Messages in Art: Exhibit Recalls Life of Howard Finster

Howard Finster Art

On the day of the Reverend Howard Finster’s death, David Leonardis paid him a visit. It was not long after September 11, 2001, and everybody was still a bit shaken. Some words from the prolific preacher-artist, known for his work which has appeared on album covers for REM and the Talking Heads, may have been consoling.

Instead, Leonardis arrived to find a grim situation at Finster’s home in Summerville, Georgia.

“Howard said he didn’t feel well, but told me to get some food out of the ice box,” Leonardis recalls. “Death was hovering. You kind of know when someone is about to die. I never got to hear his thoughts on 9-11. He died later that night.”

Leonardis first met Howard Finster in 1990 but had known about his work for some time before. Working as a waiter, Leonardis says he would spend all his money on the artist’s work, buying them over the phone. Following that, Leonardis contacted the artist about making t-shirts, which were later sold at the Whitney in New York and High Museum in Atlanta.

Howard Finster People

Following 9-11 and the trip to Georgia, Leonardis decided to move to New York. He says it just seemed to be the thing to do. After about two years, however, he found himself back in Georgia and running Paradise Gardens, which is the home of many of Finster’s sculptures and the filming location for the REM video Radio Free Europe.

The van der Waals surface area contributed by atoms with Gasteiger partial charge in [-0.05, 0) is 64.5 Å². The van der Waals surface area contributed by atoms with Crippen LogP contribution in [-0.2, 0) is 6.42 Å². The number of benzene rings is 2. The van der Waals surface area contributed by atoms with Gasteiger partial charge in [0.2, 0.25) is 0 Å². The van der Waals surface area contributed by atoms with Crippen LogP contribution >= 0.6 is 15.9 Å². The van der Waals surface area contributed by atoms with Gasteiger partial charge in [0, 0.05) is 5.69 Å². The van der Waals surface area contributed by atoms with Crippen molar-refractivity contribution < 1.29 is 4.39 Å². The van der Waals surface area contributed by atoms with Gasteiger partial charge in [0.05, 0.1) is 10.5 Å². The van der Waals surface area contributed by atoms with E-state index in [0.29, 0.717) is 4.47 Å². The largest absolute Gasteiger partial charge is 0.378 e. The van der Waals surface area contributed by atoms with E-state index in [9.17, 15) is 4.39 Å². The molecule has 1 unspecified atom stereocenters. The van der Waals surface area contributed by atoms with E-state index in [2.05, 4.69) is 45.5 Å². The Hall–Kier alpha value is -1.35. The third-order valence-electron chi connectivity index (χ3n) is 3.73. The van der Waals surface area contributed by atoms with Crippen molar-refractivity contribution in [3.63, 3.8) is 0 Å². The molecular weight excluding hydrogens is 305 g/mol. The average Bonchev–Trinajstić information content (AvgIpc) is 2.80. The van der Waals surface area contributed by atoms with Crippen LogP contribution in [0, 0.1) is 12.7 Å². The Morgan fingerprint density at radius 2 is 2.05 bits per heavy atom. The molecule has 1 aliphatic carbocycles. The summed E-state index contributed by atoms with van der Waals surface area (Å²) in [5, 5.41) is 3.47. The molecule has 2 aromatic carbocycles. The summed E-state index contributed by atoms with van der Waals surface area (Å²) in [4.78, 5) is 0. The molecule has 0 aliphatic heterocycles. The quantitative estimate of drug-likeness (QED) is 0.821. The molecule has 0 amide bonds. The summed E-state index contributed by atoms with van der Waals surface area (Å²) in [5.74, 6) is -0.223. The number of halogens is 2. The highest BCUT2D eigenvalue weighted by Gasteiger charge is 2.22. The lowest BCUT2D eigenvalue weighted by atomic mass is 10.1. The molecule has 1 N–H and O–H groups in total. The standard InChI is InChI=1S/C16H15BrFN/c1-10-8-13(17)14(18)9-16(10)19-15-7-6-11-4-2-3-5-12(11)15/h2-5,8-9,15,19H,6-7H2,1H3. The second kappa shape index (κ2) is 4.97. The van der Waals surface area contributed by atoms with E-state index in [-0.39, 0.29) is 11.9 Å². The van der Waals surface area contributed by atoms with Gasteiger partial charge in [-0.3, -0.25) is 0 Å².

David Leonardis with the Rev. Howard Finster

If you visit Paradise Gardens today, you will also be able to tour Finster’s home and studio. Now dubbed the Howard Finster Vision House, Leonardis is the home’s owner and museum curator. He bought it for $1479.28 in a tax sale.

Finster may not be as well known today if it weren’t for the album cover art, and for the ongoing efforts of David Leonardis. Finster was interested in the album covers because they would allow him to send his messages to millions of music lovers.

“The Rev Howard Finster’s job is to save your soul and my job is to sell you the valuable contemporary folk art,” Leonardis says. “Howard helps me do my job and I help him do his.”

Following a vision from God, Finster began to paint sacred art in 1976. “Then he was discovered and ended up in Life Magazine and in the Little Creatures album,” Leonardis says.

Before that, Finster encountered Michael Stipe, then a college kid in Athens, Georgia. As Leonardis tells it, Stip had been coming to Summerville to visit Finster and would ask him to create some cover art that ended up on the cover of Reckoning.

“If you look at the cover, Michael Stipe drew the snake and Howard filled in the negative space,” Leonardis says. Finster’s work also appears in an REM poster.

The album cover for the Talking Heads’ Little Creatures came about through gallery owner Phyliss Kind, who was friends with David Byrne of the Talking Heads.

It’s been almost ten years since the passing of Howard Finster and Leonardis has taken some of Finster’s work on tour. He has a video he shot of his first meeting with Howard Finster that will be shown at an exhibit opening September 15 in Long Grove, Illinois. The exhibit includes more than 200 pieces of art, originals, and prints and a recreation of his studio as it was in 2001. The exhibit will then travel to California.

The exhibit runs through January.

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